Confessions of a Reluctant Teacher

September 4, 2009

How I Learned to Write, Part 2

Click here to read Part 1.

When we last saw our heroine, she was about to dive into the underworld of academia, the dirty little secret of many overachieving students: cheating.  Only in order to save her GPA (and her smart-girl reputation), of course.

I wasn’t going to do anything as crass as purchasing a ready-made essay from the internet.  After all, I genuinely wanted to do the work; I just couldn’t figure out how.  I decided I’d check out every book of literary criticism of Kafka from our library.  I’d pick passages relevant to my assigned story, paraphrase them, and cobble them together to form a cohesive essay: my own brand of Plagiarism Lite.

As I read through these books, however, an amazing thing happened: I learned how to think about Kafka’s writing.  I remember literally saying at one point, “Oh, so that’s what my professor wants me to do!”  While reading these other writers, I found myself thinking of other citations from the story to support their claims, sometimes disagreeing with their arguments, and sometimes drawing my own, unique conclusions about Kafka’s words.  At the end of the course, both of the papers I turned in were wholly original.  I never had to plagiarize a single word.

Unfortunately, it seems rare for other students to have the same revelation I did: that writing is an opportunity for me to engage with a writer, an event, or a way of seeing the world.  I am so glad that I got a chance to learn that writing is not about telling a professor what she wants to hear.  It’s about finding out what you have to say.  Of course, when writing, you should consider what the reader wants.  If no one is interested in what you have to say, no one will read your words, and then your writing becomes an exercise in one hand clapping.  But I think having something to say is the foundation of all good writing.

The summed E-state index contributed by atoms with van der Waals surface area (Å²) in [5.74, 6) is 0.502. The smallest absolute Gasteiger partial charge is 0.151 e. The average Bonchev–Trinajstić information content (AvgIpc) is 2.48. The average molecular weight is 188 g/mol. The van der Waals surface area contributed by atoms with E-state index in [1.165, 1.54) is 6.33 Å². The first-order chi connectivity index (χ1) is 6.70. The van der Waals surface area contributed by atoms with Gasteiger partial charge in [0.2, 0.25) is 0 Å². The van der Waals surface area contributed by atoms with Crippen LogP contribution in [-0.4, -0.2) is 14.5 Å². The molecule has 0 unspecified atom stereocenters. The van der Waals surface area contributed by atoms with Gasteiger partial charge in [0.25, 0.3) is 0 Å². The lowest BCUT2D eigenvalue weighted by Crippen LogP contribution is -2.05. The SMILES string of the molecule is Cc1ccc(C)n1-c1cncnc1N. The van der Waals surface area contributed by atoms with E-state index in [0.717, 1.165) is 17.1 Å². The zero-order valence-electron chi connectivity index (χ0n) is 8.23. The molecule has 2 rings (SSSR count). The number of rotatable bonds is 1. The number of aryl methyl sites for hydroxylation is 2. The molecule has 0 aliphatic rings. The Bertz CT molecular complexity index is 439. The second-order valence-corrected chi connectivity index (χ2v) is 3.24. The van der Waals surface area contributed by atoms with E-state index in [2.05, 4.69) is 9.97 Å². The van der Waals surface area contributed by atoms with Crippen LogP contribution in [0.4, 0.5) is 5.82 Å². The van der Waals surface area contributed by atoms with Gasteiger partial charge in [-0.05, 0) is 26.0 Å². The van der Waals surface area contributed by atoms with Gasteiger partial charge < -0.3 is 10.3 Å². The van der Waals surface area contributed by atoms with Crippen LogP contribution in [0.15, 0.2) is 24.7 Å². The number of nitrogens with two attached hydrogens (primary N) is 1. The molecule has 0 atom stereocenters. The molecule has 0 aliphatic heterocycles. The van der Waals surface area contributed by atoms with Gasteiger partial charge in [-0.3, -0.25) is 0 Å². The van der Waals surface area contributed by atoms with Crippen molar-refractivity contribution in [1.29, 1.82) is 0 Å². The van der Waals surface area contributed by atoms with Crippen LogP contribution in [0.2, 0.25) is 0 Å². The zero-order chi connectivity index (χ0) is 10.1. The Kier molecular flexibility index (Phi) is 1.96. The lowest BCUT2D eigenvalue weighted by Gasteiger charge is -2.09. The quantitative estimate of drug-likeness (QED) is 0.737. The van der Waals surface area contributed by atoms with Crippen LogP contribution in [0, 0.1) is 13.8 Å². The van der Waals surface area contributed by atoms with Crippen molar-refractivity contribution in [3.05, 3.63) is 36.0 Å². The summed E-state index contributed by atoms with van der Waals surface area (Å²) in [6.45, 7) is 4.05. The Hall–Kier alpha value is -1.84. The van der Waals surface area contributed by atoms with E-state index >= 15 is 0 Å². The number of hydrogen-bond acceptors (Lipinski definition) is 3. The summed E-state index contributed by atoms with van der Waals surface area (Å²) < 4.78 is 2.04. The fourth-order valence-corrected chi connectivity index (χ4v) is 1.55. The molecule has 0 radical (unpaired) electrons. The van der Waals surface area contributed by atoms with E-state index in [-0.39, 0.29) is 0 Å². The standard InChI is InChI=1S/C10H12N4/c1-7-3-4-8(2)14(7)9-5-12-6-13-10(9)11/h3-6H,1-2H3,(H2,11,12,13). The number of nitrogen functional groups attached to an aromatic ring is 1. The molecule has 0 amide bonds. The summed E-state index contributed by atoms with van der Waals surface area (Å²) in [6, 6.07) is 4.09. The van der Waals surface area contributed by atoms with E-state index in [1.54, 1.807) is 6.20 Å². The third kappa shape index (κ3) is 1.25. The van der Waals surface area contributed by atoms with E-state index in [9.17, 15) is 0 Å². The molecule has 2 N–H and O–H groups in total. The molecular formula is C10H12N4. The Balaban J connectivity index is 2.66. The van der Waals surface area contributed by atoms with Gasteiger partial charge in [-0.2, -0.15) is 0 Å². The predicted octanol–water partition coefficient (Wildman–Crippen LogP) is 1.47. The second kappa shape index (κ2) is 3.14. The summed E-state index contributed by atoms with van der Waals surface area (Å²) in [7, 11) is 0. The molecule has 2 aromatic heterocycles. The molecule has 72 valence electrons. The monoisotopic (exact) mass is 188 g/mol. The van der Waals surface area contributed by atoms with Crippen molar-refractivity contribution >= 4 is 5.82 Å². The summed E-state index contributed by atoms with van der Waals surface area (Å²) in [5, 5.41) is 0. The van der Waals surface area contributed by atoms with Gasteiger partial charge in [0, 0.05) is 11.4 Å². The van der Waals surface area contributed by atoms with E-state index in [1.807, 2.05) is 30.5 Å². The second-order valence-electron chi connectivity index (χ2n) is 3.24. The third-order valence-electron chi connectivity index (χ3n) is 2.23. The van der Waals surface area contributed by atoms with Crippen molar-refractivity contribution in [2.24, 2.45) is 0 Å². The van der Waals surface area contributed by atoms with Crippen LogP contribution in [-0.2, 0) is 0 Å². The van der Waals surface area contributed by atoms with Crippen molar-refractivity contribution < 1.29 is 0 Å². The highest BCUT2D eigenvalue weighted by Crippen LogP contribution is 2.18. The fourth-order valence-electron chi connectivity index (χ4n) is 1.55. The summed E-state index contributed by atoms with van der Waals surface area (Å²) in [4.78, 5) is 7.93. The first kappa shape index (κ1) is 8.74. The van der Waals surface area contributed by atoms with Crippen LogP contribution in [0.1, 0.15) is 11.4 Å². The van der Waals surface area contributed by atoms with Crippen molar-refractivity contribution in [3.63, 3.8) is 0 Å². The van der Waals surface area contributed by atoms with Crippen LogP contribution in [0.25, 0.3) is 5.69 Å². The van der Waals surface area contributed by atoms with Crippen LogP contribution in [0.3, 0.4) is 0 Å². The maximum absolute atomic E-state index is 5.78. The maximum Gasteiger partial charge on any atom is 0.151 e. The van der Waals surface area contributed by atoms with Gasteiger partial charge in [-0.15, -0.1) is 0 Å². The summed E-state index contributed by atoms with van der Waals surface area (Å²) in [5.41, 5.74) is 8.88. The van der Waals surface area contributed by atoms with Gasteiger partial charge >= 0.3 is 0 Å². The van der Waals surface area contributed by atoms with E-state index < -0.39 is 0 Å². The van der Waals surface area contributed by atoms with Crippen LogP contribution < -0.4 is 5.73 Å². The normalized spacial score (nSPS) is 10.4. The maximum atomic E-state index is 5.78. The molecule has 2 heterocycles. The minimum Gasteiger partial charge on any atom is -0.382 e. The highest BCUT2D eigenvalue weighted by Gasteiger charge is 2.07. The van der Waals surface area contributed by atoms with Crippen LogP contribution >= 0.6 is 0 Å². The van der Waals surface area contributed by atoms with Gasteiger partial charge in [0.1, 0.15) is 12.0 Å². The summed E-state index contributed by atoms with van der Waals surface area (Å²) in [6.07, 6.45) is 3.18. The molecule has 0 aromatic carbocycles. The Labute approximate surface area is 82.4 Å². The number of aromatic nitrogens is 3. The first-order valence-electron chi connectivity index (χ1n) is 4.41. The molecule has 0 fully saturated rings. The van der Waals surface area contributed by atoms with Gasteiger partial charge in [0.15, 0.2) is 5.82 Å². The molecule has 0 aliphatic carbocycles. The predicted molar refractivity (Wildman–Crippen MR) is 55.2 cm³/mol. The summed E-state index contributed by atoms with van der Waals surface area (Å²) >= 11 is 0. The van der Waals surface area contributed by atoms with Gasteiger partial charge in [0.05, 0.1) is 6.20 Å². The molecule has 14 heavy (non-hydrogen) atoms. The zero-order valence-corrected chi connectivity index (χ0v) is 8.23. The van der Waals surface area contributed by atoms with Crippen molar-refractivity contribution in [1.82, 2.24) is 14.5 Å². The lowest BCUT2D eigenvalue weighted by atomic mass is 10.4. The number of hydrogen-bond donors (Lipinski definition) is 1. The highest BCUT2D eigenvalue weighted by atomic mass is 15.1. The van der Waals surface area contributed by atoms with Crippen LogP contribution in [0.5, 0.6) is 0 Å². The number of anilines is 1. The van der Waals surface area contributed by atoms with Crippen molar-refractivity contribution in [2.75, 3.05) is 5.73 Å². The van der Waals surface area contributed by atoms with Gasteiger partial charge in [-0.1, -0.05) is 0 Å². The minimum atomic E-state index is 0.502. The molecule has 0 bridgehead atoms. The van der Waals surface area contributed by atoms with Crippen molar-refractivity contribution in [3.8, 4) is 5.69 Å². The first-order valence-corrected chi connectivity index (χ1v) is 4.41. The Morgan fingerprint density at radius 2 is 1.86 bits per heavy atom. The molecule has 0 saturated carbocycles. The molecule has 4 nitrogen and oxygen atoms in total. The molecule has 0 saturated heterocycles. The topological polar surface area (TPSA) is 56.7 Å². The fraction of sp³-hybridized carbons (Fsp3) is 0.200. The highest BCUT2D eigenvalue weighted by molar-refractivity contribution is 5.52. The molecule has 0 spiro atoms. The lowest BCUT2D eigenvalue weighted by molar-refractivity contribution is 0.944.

Ironically, that is ultimately what led me away from a major in literature.  Although I enjoyed the intellectual stimulation of literary criticism and there are people who turn it into a career, I realized that whatever I wrote in that genre wouldn’t be anything I really wanted to say.  While I believe great literature can be relevant no matter how long ago it was written (that’s what makes it great), I just don’t think what critics say about it matters that much.  Anybody who reads literary criticism probably already has ideas of his own about the text, anyway.  And that’s how the author meant his or her writing to be: an intimate conversation between himself or herself and another individual, multiplied thousands or millions of times over.  I have no desire to get in the middle of that.  Now that I can enjoy books without a professor’s agenda hanging over my head, I don’t beat myself up if I don’t understand why everyone thinks The Brothers Karamazov is so great.  I can just accept that Dostoevsky’s message in that book wasn’t meant for me, and I can move on to something that really resonates with me, like Notes from Underground.